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Restrict the Access of APIs based on the IP Addresses

Estimated reading time: 0 min read

In some cases you won't hope requests from anywhere can access some your Applications or APIs. For instance, you may only allow requests forwarded by the Layer-4 load balancer; Or if you find some suspicious IP addresses and you want to add them to the deny list so that they cannot access your services.

This guide will show you how to use the IP Restriction plugin to protect your Applications and APIs. IP Restriction has two running modes: Allow and Deny. When IP Restriction plugin works in the Allow mode, only requests from the IP addresses or belonging to the CIDR Ranges You configured can access the Applications or APIs; On the contrary, if IP Restriction works in the deny mode, Apache APISIX will block requests from the IP addresses or belonging to the CIDR Ranges you configured.

tip

You cannot run the IP Restriction plugin in the Allow mode and Deny mode simultaneously.

important

The IP Restriction plugin is not available in the Free plan. Please see the Pricing Page for details.

Create Application and API

We'll create an Application with the following details in this guide.

  • The Application name is ip-restriction-app.
  • The path prefix is /v1.
  • The HTTP Host is ip-restriction.httpbin.org.
  • The upstream URL is https://httpbin.org.

Besides, we'll create an API inside the ip-restrction-app Application.

  • The API name is anything.
  • The path is /anything (exact match).
  • Accepted HTTP method is GET.
tip

If you don't know how to configure an Application and API, please refer to the Getting Started guides first

Test the Allow Mode

Now let's add the IP Restriction plugin on the ip-restriction-app Application. You can enter the ip-restriction-app details page, click on the Add Plugin button, select IP Restriction plugin, and fill out the form.

IP Restriction on Allow Mode

tip

You can also configure the IP Restriction plugin on the API level, in such a case, only the API will be protected by this plugin.

Only requests from the net 192.168.1.0/24 can access the ip-restriction-app. Now let's send a request from the local host and see what will happen.

curl http://127.0.0.1:9080/v1/anything -H 'Host: ip-restriction.httpbin.org' -i
HTTP/1.1 403 Forbidden
Date: Fri, 10 Jun 2022 02:44:27 GMT
Content-Type: text/plain; charset=utf-8
Transfer-Encoding: chunked
Connection: keep-alive
Server: APISIX/2.15.0

{"message":"invalid ip address"}

As you can see, our request is rejected since the source IP address is 127.0.0.1.

Let's update the IP Restriction plugin and open the access from 172.17.0.1.

important

Since we deploy Apache APISIX on Docker, here we use the container network gateway address 172.17.0.1. Although we access Apache APISIX through the host net, the source IP address will be mapped from 127.0.0.1 to 172.17.0.1.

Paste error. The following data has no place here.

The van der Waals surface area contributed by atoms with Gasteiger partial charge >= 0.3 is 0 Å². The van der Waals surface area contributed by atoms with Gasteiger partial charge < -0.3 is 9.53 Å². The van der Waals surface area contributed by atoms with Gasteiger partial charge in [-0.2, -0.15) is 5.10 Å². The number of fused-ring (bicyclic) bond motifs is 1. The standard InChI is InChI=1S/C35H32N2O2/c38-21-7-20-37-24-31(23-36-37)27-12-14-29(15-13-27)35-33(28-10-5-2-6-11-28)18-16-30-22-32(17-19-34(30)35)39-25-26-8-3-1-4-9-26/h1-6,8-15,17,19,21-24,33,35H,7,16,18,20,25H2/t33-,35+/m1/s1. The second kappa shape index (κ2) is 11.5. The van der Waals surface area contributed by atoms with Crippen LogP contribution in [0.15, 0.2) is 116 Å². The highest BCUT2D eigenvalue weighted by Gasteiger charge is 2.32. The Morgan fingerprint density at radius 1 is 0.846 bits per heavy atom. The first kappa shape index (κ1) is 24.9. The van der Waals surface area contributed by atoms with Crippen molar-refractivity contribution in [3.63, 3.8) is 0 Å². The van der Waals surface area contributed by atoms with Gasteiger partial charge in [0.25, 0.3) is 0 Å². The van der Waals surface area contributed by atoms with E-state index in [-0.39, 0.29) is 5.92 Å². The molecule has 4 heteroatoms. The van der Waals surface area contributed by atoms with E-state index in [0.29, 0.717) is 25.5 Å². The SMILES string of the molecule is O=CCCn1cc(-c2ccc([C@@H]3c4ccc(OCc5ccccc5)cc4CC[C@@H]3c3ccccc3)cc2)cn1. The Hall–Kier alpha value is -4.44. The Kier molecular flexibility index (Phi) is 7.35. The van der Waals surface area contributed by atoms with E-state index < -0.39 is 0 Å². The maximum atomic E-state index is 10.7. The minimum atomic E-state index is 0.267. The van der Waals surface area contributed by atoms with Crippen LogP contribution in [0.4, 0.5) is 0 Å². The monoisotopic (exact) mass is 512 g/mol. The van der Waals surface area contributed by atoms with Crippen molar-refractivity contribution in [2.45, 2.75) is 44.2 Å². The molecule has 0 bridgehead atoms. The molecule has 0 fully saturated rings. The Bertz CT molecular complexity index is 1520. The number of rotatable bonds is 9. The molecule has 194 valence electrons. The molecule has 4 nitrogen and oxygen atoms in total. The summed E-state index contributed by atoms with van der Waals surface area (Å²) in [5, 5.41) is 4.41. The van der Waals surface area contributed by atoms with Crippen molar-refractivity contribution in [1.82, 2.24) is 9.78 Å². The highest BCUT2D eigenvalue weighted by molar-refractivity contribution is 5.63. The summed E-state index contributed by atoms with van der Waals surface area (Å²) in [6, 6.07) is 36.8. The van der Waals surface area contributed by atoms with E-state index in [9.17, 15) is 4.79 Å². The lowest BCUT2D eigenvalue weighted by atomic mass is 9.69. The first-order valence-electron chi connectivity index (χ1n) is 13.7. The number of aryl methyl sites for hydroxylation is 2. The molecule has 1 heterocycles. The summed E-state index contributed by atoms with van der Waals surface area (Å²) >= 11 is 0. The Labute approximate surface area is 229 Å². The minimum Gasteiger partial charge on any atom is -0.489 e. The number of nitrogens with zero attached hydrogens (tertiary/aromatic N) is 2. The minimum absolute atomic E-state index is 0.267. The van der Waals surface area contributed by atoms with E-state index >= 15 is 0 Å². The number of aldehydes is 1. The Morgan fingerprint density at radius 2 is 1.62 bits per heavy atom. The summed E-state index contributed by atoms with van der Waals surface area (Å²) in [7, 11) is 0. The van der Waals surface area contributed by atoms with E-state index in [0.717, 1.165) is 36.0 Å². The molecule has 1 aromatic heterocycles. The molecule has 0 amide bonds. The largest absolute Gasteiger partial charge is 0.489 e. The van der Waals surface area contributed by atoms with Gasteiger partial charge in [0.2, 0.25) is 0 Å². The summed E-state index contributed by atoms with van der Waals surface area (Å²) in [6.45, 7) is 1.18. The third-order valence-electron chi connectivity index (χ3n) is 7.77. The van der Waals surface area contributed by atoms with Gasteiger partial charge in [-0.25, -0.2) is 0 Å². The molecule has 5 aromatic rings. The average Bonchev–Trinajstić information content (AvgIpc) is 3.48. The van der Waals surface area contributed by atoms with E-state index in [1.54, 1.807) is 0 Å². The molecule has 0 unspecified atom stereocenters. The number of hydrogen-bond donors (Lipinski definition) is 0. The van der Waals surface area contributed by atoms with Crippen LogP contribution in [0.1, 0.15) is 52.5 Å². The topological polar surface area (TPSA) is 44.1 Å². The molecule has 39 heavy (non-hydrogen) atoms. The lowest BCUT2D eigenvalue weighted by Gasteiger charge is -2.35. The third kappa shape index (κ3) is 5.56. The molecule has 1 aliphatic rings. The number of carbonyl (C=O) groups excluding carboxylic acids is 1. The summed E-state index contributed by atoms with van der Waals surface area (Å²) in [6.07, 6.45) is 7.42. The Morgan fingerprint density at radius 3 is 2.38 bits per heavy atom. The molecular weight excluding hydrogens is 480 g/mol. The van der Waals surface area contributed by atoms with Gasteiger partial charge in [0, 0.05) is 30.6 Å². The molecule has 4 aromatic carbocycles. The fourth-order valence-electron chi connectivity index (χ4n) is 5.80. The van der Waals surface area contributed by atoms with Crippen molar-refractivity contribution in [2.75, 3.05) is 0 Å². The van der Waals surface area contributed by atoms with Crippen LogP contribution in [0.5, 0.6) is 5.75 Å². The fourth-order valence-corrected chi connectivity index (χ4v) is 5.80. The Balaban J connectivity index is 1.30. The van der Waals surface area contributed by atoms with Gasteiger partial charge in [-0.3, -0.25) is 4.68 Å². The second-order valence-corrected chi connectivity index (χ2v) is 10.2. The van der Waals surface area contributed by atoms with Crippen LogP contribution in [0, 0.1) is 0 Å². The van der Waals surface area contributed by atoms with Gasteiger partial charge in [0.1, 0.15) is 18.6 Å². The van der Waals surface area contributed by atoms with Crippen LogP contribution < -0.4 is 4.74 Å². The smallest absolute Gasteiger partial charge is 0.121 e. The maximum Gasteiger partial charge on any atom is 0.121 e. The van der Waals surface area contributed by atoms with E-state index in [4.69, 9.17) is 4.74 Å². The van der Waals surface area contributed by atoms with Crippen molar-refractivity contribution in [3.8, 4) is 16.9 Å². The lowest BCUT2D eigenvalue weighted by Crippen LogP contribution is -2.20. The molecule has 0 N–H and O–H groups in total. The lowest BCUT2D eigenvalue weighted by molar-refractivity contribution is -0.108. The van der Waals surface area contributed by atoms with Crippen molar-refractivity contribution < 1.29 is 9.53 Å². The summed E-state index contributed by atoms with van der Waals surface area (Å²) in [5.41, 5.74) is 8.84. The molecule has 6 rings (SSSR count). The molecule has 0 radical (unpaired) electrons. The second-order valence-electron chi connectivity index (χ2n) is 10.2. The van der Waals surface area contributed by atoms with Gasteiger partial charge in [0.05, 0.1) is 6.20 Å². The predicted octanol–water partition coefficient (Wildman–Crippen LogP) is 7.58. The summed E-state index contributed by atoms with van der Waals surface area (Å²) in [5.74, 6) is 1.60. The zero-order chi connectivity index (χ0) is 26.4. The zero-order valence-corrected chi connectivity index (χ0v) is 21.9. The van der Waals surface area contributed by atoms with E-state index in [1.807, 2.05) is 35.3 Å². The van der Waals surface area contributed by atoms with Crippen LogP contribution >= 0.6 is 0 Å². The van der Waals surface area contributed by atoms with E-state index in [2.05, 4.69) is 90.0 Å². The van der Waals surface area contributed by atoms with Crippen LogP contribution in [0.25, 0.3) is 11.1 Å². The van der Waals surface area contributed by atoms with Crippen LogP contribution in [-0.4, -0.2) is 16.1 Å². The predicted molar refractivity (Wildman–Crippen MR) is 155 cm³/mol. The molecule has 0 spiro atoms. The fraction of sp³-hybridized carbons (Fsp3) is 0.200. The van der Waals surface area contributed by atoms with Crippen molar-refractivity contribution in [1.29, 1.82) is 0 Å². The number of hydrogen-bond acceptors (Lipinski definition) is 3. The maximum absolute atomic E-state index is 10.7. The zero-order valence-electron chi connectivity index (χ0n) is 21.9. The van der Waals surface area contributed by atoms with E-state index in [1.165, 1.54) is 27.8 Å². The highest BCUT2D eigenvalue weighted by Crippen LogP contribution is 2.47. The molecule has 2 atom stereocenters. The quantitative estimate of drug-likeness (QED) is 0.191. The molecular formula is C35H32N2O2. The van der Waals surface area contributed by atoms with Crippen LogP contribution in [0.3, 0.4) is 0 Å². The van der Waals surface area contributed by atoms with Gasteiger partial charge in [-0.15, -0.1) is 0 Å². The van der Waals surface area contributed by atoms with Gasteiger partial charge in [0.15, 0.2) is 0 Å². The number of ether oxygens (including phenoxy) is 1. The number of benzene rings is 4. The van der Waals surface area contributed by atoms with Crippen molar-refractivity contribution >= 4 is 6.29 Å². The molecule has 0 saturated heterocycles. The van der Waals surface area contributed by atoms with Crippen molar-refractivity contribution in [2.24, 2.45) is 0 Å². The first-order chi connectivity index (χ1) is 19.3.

You can get the network gateway address by running the following command:

docker inspect <APISIX Container Name> --format '{{ .NetworkSettings.Networks.bridge.Gateway }}'

Edit IP Restriction on Allow Mode

Then send the request again and see the result.

curl http://127.0.0.1:9080/v1/anything -H 'Host: ip-restriction.httpbin.org' -H -v
{
"args": {},
"data": "",
"files": {},
"form": {},
"headers": {
"Accept": "*/*",
"Host": "ip-restriction.httpbin.org",
"User-Agent": "curl/7.76.1",
"X-Amzn-Trace-Id": "Root=1-62a2b7bd-4123e4085a0774ca2536af44",
"X-Forwarded-Host": "ip-restriction.httpbin.org"
},
"json": null,
"method": "GET",
"origin": "172.17.0.1, 61.241.66.251",
"url": "https://ip-restriction.httpbin.org/anything"
}

As you can see, Apache APISIX forwards the API request to the backend successfully.

Test the Deny Mode

Now let's update the IP Restriction plugin.

Edit IP Restriction Plugin on Deny Mode

We change the running mode from Allow to Deny, and Apache APISIX will reject requests from 172.17.0.1. Let's send a request to verify it.

curl http://127.0.0.1:9080/v1/anything -H 'Host: ip-restriction.httpbin.org' -i
HTTP/1.1 403 Forbidden
Date: Fri, 10 Jun 2022 05:07:45 GMT
Content-Type: text/plain; charset=utf-8
Transfer-Encoding: chunked
Connection: keep-alive
Server: APISIX/2.15.0

{"message":"invalid ip address"}

Apache APISIX rejects the request.

Then let's try to log in to the Apache APISIX container and send a request.

docker exec <APISIX Container Name> curl http://127.0.0.1:9080/v1/anything -H 'Host: ip-restriction.httpbin.org' -i
HTTP/1.1 200 OK
Content-Type: application/json
Content-Length: 439
Connection: keep-alive
Date: Fri, 10 Jun 2022 05:11:10 GMT
Access-Control-Allow-Origin: *
Access-Control-Allow-Credentials: true
Server: APISIX/2.15.0

{
"args": {},
"data": "",
"files": {},
"form": {},
"headers": {
"Accept": "*/*",
"Host": "ip-restriction.httpbin.org",
"User-Agent": "curl/7.29.0",
"X-Amzn-Trace-Id": "Root=1-62a2d26e-6dbdc008357462b8694b5e0f",
"X-Forwarded-Host": "ip-restriction.httpbin.org"
},
"json": null,
"method": "GET",
"origin": "127.0.0.1, 61.241.66.251",
"url": "https://ip-restriction.httpbin.org/anything"
}

Since we log in to the container, the source of the request is 127.0.0.1, so it's not blocked by the IP Restriction plugin.

See Also